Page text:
Watson's final argument against applying the doctrine of res judicata in the present case is that such an application would violate public policy. More specifically, Watson argues that the Commission's ruling creates a "Catch 22" situation for the water utility and that, therefore, res judicata should not be invoked. According to Watson, it has no way to protect its service area through the Indiana Utility Regulatory Commission because if it waits until annexation of rural areas and then seeks to obtain a certificate of convenience and necessity, the areas will fall under the indeterminate permit issued to Indiana Cities. Furthermore, if Watson seeks a certificate of public convenience and necessity prior to annexation, the Commission will have no authority to grant a certificate.

While Watson accurately characterizes the Commission's role in these proceedings, it mischaracterizes the essence of its own purpose in these proceedings. Watson was not attempting to "protect" its service area in seeking a certificate of public convenience and necessity in the present case. Rather, Watson was attempting to expand its operations. In doing so Watson tried to use the protective shield provided by 7 U.S.C. § 1926(b) as a sword to cut out a new market for its services. If Watson were truly attempting to protect its service area, the provisions of 7 U.S.C. § 1926(b) would mandate that the Commission grant Watson a certificate of public convenience and necessity. Therefore, Watson is not caught in a "Catch 22" situation and public policy concerns do not bar the application of the doctrine of res judicata in the present case.

Issue Two

Watson next contends that the Commission erred in determining that 7 U.S.C. *138 § 1926(b) did not confer Watson the right to service the hospital and other disputed areas within the City of Jeffersonville. However, because the doctrine of res judicata barred the trial court from addressing this question, the present appeal is an improper vehicle for seeking review of this question. Nonetheless, it is our opinion that the Commission's determination was correct.

Specifically, Watson argues that the trial court erred in determining that the hospital and other disputed areas were not within Watson's service area. First Watson urges this court to consider the determination of the service area a question of federal law. This we will not do. The question of what constitutes a utility's service area is a factual determination properly made by the state's regulatory commission. See Decatur County Rural Elec., 150 Ind. App. at 200, 275 N.E.2d at 862.

Watson then argues that even if the composition of the service area is a question of state law, the Commission erred in determining that the hospital fell outside Watson's service area. Watson correctly notes that 7 U.S.C. § 1926(b) has been held to be unambiguous by the federal courts. Glenpool Utility Services v. Water Dist. No. 2 (10th Cir.1988), 861 F.2d 1211, 1213; City of Madison v. Bear Creek Water Ass'n Inc. (5th Cir.1987), 816 F.2d 1057, 1059. The purpose in enacting 7 U.S.C. § 1926(b) was two-fold: to encourage rural water development by expanding the number of potential users of such systems, thereby decreasing the per-user cost; and to safeguard the viability and financial security of such associations and loans by the FmHA to such associations by protecting those associations from the expansion of nearby cities and towns. Madison, 816 F.2d at 1060. Furthermore, the statute should be broadly interpreted to achieve these ends. Jennings Water, Inc. v. City of North Vernon (S.C.Ind. 1988), 682 F. Supp. 421, 425.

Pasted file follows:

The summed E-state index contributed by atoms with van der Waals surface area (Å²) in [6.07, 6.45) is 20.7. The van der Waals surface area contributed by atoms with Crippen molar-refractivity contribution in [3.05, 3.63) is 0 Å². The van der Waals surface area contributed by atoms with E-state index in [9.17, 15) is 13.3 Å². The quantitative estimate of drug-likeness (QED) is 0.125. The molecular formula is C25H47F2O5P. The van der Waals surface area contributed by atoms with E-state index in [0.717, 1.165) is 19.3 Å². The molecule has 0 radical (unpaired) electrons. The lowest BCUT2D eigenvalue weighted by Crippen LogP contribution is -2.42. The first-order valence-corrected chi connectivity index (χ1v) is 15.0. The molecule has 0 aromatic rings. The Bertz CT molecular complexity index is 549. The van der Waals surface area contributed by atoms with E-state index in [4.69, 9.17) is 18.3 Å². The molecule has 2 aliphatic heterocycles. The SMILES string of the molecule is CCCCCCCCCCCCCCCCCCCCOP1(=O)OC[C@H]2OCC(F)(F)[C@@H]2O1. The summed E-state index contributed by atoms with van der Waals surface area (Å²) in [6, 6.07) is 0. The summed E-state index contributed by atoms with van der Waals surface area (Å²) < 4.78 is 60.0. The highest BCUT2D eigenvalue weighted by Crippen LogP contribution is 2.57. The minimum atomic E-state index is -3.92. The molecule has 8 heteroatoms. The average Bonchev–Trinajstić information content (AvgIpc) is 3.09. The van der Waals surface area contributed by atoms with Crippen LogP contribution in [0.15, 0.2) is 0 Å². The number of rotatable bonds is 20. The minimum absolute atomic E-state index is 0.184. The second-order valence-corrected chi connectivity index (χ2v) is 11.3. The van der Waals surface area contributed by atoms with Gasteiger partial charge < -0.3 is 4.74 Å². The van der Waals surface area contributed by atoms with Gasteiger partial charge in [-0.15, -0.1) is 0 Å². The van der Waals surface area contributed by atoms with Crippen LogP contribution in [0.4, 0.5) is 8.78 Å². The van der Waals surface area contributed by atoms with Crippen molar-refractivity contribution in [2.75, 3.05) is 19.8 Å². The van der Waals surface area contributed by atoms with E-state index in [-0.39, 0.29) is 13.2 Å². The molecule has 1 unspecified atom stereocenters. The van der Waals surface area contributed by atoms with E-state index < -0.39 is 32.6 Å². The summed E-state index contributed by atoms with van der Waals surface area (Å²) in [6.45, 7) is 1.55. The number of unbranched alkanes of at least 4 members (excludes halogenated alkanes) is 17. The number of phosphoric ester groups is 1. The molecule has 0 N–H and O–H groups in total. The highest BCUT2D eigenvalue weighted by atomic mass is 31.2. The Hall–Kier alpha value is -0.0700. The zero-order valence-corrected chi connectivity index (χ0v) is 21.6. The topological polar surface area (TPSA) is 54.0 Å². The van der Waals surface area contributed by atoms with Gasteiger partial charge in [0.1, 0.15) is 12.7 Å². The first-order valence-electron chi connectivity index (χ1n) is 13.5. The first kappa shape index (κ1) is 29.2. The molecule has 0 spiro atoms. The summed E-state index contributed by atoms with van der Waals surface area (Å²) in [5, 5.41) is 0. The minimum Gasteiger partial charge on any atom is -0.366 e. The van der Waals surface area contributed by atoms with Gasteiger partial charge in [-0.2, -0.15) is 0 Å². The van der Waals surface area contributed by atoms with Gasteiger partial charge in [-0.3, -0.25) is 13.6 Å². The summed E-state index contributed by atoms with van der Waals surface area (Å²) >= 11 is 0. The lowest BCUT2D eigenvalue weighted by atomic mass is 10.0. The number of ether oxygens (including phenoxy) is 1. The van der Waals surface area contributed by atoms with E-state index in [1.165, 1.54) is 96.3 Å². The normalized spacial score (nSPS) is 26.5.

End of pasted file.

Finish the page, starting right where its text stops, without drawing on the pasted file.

Watson argues that given a broad interpretation of 7 U.S.C. § 1926(b), "service area" should be defined as applying not only to actual customers being served, but also to potential customers in the area. In support of this contention Watson cites to the express terms of the statute which prohibit the curtailing of "the service provided or made available" through a federally funded rural water association. Watson also cites to the case of Glenpool Utility in which the Tenth Circuit Court of Appeals held that the district court correctly found that the rural water company's service area included not only the areas actually served, but also, areas to which service "was made available" by virtue of the utility's line adjacent to the property and its responsibilities to applicant within its territory.[5]Glenpool Utility 861 F.2d at 1214. The rural water company's "territory" included the disputed area pursuant to annexation in 1967.

Unlike the rural water association in Glenpool, Watson's territory did not include the hospital and other disputed areas prior to the time Watson sought a certificate of public convenience and necessity. The prior annexation of the disputed territory in Glenpool is an important distinguishing feature in that case. It is our opinion that absent some prior territorial claim or proceeding, the mere existence of a transmission line will not cause all areas accessible from that line to be enveloped within the rural water utility's service area.

As so aptly stated by the Commission itself:

"Watson would like to define its service area to include any customers within striking range of its transmission mains. However, the evidence shows that at least four water utilities, Indiana Cities, Watson, Riverside Water Corporation, and the Town of Sellersburg Water Development, take their water supply from the same general area on the Ohio River. All of these water companies have transmission *139 lines leading from the source of supply to their distribution areas. This does not make every area through which these transmission lines pass a part of the utility's service area."

Record at 161.